Is Jesus a Descendant of Solomon? (or, When 14 times 3 equals 41)

Matthew records the genealogy of Jesus in the first chapter of his gospel, concluding that “all the generations from Abraham to David are fourteen generations, from David until the captivity in Babylon are fourteen generations, and from the captivity in Babylon until the Christ are fourteen generations” (Matthew 1:17).

There’s a problem, though. 14 + 14 + 14 generations should give us 42 names, but we are only given 41 names from Abraham to Jesus. Someone seems to be missing. And this seems like a weird mistake for Matthew to make. I mean, he’s the one listing the names. Why would he say there were 42 generations but only list 41?

Unless… he didn’t make a mistake.

Take a closer look at verse 11: “Josiah begot Jeconiah and his brethren about the time they were carried away to Babylon.”

If you look it up, you’ll find that Josiah didn’t beget Jeconiah; Josiah was Jeconiah’s grandfather, not his father. The missing king (Josiah’s son and Jeconiah’s father) would bring Matthew’s count up to 42.

So that begs the question: Why did Matthew leave this mystery king off the list? And the answer is simple: He didn’t. Notice that the text doesn’t just say that Josiah begot Jeconiah; it says Josiah begot Jeconiah and his brethren. Matthew doesn’t just bring up Jeconiah; he is mentioning a group of male family members: Jeconiah, his brother, his uncles, and his father. This is made more clear when we see how Matthew groups his three lists of 14. He doesn’t say “from David to Jeconiah are fourteen generations”; he says “from David to the captivity in Babylon are fourteen generations.” When we plug in this mystery king during the vague time period of “about the time they were carried away,” our 14+14+14 list falls perfectly into place.

So the next question is: Who is this mystery king, and why doesn’t Matthew mention him by name?

The mystery king is Jehoiakim, and according to the scriptures “he did evil in the sight of the LORD” (2 Kings 23:37). After his father Josiah died, the enemy Pharaoh of Egypt appointed Josiah’s son to be king, changing his name from Eliakim to Jehoiakim. Though he was the rightful heir to the throne, his reign was polluted from the beginning by the influence of pagan Egypt, leading to generations of idolatry in Israel.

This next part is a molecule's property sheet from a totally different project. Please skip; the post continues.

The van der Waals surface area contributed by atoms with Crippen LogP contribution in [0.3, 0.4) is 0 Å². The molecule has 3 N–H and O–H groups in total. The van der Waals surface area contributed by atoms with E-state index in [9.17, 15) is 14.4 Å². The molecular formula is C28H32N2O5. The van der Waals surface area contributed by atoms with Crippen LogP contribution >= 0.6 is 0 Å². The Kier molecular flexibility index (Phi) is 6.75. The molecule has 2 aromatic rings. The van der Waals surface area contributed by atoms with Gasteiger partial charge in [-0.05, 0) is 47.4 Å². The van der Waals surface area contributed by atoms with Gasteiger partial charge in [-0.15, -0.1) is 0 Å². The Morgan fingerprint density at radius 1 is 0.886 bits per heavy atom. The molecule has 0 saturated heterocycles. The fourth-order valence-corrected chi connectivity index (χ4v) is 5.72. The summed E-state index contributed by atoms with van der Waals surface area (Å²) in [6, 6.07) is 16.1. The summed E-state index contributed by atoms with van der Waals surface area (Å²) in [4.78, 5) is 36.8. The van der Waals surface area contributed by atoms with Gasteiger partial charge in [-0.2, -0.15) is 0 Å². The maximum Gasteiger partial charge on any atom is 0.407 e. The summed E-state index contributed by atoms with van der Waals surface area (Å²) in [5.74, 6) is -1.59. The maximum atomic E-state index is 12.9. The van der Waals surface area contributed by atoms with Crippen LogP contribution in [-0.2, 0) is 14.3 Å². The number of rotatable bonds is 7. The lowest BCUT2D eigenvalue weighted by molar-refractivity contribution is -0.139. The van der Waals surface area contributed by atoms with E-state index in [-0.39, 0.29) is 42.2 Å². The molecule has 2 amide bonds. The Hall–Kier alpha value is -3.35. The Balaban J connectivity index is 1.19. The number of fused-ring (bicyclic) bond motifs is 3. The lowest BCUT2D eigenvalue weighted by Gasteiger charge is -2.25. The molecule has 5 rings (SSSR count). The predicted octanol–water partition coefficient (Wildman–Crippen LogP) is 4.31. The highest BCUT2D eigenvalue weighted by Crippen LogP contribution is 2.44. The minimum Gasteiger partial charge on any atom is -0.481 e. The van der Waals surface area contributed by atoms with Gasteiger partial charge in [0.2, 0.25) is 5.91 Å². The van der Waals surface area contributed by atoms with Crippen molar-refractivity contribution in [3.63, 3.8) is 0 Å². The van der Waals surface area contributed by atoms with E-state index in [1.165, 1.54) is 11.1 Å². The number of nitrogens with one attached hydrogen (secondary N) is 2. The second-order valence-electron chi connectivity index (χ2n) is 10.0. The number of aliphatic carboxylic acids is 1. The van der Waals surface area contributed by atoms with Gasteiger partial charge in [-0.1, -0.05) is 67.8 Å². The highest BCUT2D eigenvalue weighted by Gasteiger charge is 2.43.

Eventually his kingship became so corrupted that God vowed that none of his descendants would ever sit upon the throne of David again: “He shall have no one to sit on the throne of David, and his dead body shall be cast out” (Jeremiah 36:30). This pronouncement of judgment upon his bloodline was repeated over his evil son Jeconiah: “Write this man down as childless, a man who shall not prosper in his days. For none of his descendants shall prosper, sitting on the throne of David, and ruling anymore in Judah” (Jeremiah 22:30).

Matthew only alluded to Jehoiakim (without mentioning his name) because it was during his turbulent and evil reign that his line of kings came to an end (it should be noted that this isn’t the first name left off of Matthew’s list for shameful reasons: Bathsheba is only alluded to, because her sin with David led to the eventual civil war in Israel).

But this leads to another problem: If none of Jehoiakim’s descendants will ever sit upon the throne of David… how does Jesus—the heir of David—become king? And the answer is simple: Jesus wasn’t a descendant of Jehoiakim; Joseph was. But Joseph had no biological relationship to Jesus; he was Jesus’ adoptive father.

Matthew records the kingly line of David through Solomon, which ends with Joseph. Luke provides a different genealogy, following the line of David through Nathan, which leads to Mary, the biological mother of Jesus. As such, we clearly see that Jesus was the rightful legal heir to the throne of David through Solomon, Jehoiakim, and his adoptive father Joseph, even though he didn’t have a drop of Solomon’s, Jehoiakim’s, or Joseph’s blood in Him. But Jesus is also the biological heir of David through Nathan and Mary, having the royal blood of David coursing through His veins.

In this way, Jesus uniquely has a claim to the throne of David. He is a biological descendant of King David through Mary, the rightful heir to the throne of David through King Jeconiah and Joseph, and yet avoids the curse brought upon the biological descendants of King Jehoiakim. He is, as Matthew claims, “Jesus the Messiah, the Son of David, the Son of Abraham.”

How to Celebrate the Feast of Tabernacles

In the last video, we covered quite a bit about what the Feast of Tabernacles is. If you haven’t seen it, I encourage you to go check it out. And while I’m telling you what to do, subscribe to this channel and share this video with your friends.